•   Transport cholesterol back to liver
•   Clinical Significance
    – Promote cholesterol removal
    – Low cholesterol is associated with increased risk
      of atherosclerosis
    – Apparently only A-I HDL is cardioprotective
    – Subtype analysis
 Role of Cholesterol in Atherosclerosis
• LDL is benign until oxidized in subendothelial
  (intimal) space
• Oxidized LDL
   – Attract monocytes and promote differentiation to
     macrophages
   – Inhibit macrophage mobility: chronic inflammation
   – Promote uptake by macrophages
   – Are cytotoxic: damage endothelial cells and contribute
     to inflammation
               Dyslipidemia
• Imbalance in proportion of lipoproteins
• Primary
• Secondary
  – DM
  – Hypothyroidism
  – Pancreatitis
  – Renal nephrosis
         Dyslipidemia Tx Goals
• Total cholesterol
  – >240 high
  – 200 – 240 gray zone
• LDL
  – <160 high
  – <130 depending on risk factors
  – <100 depending on risk factors
• HDL
  – > 40 for men; 50 for women low
• Triglycerides
  – < 150 high
 Determinants of Treatment Goals
• Several schemes
  – Number of CAD risk factors
  – Ten year Framingham risk score
  – CHD equivalent
     • Diabetes
     • Other atherosclerotic diseases (PAD, AAA, carotid
       atherosclerosis
                       Treatment
• TLC
  –   Diet
  –   Weight Control
  –   Exercise
  –   Smoking Cessation (also helps HDL)
• Drug Therapy
  – Primary goal is lower LDL
  – Secondary targets
        • Metabolic syndrome
        • Lower Triglycerides
        • Raise HDL
         Cholesterol Medications
•   See table 48-7
•   Statins
•   Bile Acid sequestrants
•   Fibrates
•   Niacin (Nicotinic acid)
•   Zetia
                                       Statins
• Mechanism of action
    – Inhibits HMG-CoA reductase
    – Cause increase in hepatocyte LDL receptors
• Therapeutic effects
    – LDL, HDL, VLDL
    – Nonlipid effects
        •   Plaque stabilization
        •   Reduction of plaque inflammation
        •   Slow coronary artery calcification
        •   Improve endothelial function
        •   Enhance vasodilation
        •   Reduce risk of A fib
        •   Reduce risk of thrombosis
• Treating Heart Disease or treating Cholesterol
    – Secondary prevention
    – Primary Prevention
    – Patients who have normal cholesterol
                            Statins
• Indications
   – Dyslipidemia
   – CHD
   – DM
• Kinetics
   – 30 – 90% absorption depending on agent
   – Most statins are completed sequestered in the liver
   – Hepatic metabolism followed by bile secretion
   – CYP3A4 Microzomal: atorvastatin, lovastatin, simvastatin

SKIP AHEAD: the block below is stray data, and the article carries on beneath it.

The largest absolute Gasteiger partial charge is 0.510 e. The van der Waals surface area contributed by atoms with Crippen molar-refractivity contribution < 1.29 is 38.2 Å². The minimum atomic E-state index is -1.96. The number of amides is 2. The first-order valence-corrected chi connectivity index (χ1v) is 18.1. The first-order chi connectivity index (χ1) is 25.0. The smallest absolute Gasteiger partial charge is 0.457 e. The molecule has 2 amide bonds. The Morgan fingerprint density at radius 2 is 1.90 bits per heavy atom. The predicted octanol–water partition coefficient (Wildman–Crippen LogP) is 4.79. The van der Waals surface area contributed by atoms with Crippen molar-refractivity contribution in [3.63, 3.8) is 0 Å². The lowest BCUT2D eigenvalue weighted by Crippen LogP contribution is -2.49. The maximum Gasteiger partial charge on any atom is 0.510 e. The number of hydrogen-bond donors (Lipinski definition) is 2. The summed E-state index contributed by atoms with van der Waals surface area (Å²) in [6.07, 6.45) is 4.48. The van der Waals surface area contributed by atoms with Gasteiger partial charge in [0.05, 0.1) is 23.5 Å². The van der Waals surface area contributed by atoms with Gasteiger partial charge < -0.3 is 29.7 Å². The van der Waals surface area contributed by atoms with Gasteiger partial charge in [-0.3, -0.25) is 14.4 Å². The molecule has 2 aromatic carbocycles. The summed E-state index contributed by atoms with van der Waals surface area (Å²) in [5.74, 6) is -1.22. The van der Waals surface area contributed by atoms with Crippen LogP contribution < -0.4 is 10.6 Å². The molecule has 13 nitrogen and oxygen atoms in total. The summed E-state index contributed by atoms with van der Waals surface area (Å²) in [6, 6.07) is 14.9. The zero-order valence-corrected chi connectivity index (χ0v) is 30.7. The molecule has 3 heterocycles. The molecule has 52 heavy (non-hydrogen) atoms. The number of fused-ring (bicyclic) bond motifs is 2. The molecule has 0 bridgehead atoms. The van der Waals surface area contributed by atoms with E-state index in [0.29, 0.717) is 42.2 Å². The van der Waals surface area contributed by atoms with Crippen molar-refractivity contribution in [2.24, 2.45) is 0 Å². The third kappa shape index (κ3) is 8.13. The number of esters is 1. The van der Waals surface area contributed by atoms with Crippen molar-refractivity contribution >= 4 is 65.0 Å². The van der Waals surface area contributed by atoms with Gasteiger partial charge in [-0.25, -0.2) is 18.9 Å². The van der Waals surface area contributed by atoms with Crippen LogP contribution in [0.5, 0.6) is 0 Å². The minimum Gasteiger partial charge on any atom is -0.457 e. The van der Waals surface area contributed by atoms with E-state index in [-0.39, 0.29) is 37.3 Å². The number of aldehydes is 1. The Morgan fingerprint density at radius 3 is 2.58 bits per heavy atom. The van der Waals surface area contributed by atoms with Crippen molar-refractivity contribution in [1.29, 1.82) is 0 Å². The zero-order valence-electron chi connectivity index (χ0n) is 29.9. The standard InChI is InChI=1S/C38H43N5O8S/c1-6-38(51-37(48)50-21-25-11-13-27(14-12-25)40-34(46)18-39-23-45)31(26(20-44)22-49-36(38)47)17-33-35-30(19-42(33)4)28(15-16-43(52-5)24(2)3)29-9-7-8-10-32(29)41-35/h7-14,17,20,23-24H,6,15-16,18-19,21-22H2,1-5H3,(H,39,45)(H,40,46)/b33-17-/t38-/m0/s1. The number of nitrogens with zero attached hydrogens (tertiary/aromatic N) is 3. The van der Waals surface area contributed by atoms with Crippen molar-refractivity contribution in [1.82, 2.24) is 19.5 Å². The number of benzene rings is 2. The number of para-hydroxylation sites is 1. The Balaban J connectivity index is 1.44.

(interactions)
   – Renal excretion: only lovastatin, pravastatin, simvastatin (10-
     20%)
   – Timing of dose: at night
                               Statins
• Adverse Effects
   – Hepatotoxicity 0.5 – 2% of patients treated > 1 year
   – Myopathy 1 – 5% --> Myositis -->Rhabdomyolysis 0.15/million
     prescriptions
   – Risk: age, small frame, frailty, DM/renal dz, high dose statins, fibrates,
     hypothyroid
• Interactions
   – Fibrates: myopathy
   – Agents that inhibit CYP3A4: cyclosporine, macrolides, azol fungicides,
     HIV protease inhibitors, grape fruit juice
   – Pregnancy: CatX
• Administration considerations
   – Timing
   – Meal or snack: lovastatin
                    Nicotinic Acid (Niacin)
•   Raises HDL better than anything else to date
•   Mechanism: Decresed production of VLDLs, HDL?
•   Therapeutic effects
     – LDL, HDL, Triglyceride
•   Uses
     – Risk for pancreatitis
     – Low HDL
     – Niacin deficiency (much lower doses)
•   Adverse effects
     – Flushing/Itching
     – GI upset
     – Hepatotoxic
           •   Fast release
           •   Sustained release (slo-niacin)
           •   Extended release (Niaspan)
     – Raises homocysteine
     – Rarer: hyperglycemia, gouty arthropathy
                   Bile Acid Sequestrants
•   Older: Cholestyramine and Cholestipol
•   Mechanism of Action
     –   Bind to Bile acids in intestine
     –   Prevents reabsorption of cholesterol
     –   Body needs to increase synthesis
     –   Increase of LDL hepatocytes
•   Uses
     – High LDL
     – Usually in combo with statin
•   Adverse effects
     – GI complaints: constipation, bloating, nausea
•   Interactions
     – May bind to other drugs and prevent their absorption
     – Vitamins A,D,E, K
     – Thiazides, digoxin, warfarin, some antibiotics
•   Newer: Cholesvelam (Welchol)
     – Better tolerated
     – Less interaction with Vitamins and drugs
                       Fibrates
• Mechanism mostly not understood
• Therapeutic effects
   – HDL
   – LDL
   – Triglycerides
• Adverse effects
   – Gallstones
   – Myopathy --> rhabdomyolysis
   – Liver damage
• Interactions
   – Increased risk of rhabdo when combined with statins
         Ezetimibe (Zetia-no class)
• Mechanism
   – Blocks cholesterol uptake at the brush border of intestine
• Therapeutic effects
   – LDL, HDL, Triglycerides
• Uses
   – Lower LDL
   – Adjunct to statins
• Adverse effects
   – none?
• Interactions
   – Statins
   – Fibrates
• NO BENEFIT IN PREVENTING CAD